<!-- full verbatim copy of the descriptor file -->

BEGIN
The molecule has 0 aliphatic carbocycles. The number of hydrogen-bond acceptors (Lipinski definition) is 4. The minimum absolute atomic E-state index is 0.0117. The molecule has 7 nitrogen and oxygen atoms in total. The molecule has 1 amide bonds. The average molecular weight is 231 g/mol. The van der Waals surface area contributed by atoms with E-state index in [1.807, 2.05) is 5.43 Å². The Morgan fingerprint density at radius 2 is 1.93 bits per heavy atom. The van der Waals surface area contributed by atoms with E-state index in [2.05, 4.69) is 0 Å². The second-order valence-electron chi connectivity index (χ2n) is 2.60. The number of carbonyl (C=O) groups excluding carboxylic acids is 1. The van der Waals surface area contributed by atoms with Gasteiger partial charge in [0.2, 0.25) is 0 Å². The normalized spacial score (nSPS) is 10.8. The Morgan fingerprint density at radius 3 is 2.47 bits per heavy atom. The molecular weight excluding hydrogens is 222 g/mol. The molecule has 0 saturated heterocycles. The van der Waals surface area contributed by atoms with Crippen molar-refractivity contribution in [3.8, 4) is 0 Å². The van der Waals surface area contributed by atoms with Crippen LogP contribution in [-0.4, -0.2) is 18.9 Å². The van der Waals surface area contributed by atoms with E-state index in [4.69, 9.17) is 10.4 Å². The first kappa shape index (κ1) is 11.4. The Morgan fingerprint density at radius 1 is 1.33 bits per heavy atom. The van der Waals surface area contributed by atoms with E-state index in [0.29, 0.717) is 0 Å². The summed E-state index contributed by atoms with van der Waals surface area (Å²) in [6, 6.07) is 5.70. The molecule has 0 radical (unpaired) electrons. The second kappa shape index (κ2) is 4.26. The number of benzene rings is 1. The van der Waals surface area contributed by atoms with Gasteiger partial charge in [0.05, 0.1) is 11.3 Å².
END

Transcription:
The molecule has 0 aliphatic carbocycles. The number of hydrogen-bond acceptors (Lipinski definition) is 4. The minimum absolute atomic E-state index is 0.0117. The molecule has 7 nitrogen and oxygen atoms in total. The molecule has 1 amide bonds. The average molecular weight is 231 g/mol. The van der Waals surface area contributed by atoms with E-state index in [1.807, 2.05) is 5.43 Å². The Morgan fingerprint density at radius 2 is 1.93 bits per heavy atom. The van der Waals surface area contributed by atoms with E-state index in [2.05, 4.69) is 0 Å². The second-order valence-electron chi connectivity index (χ2n) is 2.60. The number of carbonyl (C=O) groups excluding carboxylic acids is 1. The van der Waals surface area contributed by atoms with Gasteiger partial charge in [0.2, 0.25) is 0 Å². The normalized spacial score (nSPS) is 10.8. The Morgan fingerprint density at radius 3 is 2.47 bits per heavy atom. The molecular weight excluding hydrogens is 222 g/mol. The molecule has 0 saturated heterocycles. The van der Waals surface area contributed by atoms with Crippen molar-refractivity contribution in [3.8, 4) is 0 Å². The van der Waals surface area contributed by atoms with Crippen LogP contribution in [-0.4, -0.2) is 18.9 Å². The van der Waals surface area contributed by atoms with E-state index in [4.69, 9.17) is 10.4 Å². The first kappa shape index (κ1) is 11.4. The Morgan fingerprint density at radius 1 is 1.33 bits per heavy atom. The van der Waals surface area contributed by atoms with E-state index in [0.29, 0.717) is 0 Å². The summed E-state index contributed by atoms with van der Waals surface area (Å²) in [6, 6.07) is 5.70. The molecule has 0 radical (unpaired) electrons. The second kappa shape index (κ2) is 4.26. The number of benzene rings is 1. The van der Waals surface area contributed by atoms with Gasteiger partial charge in [0.05, 0.1) is 11.3 Å².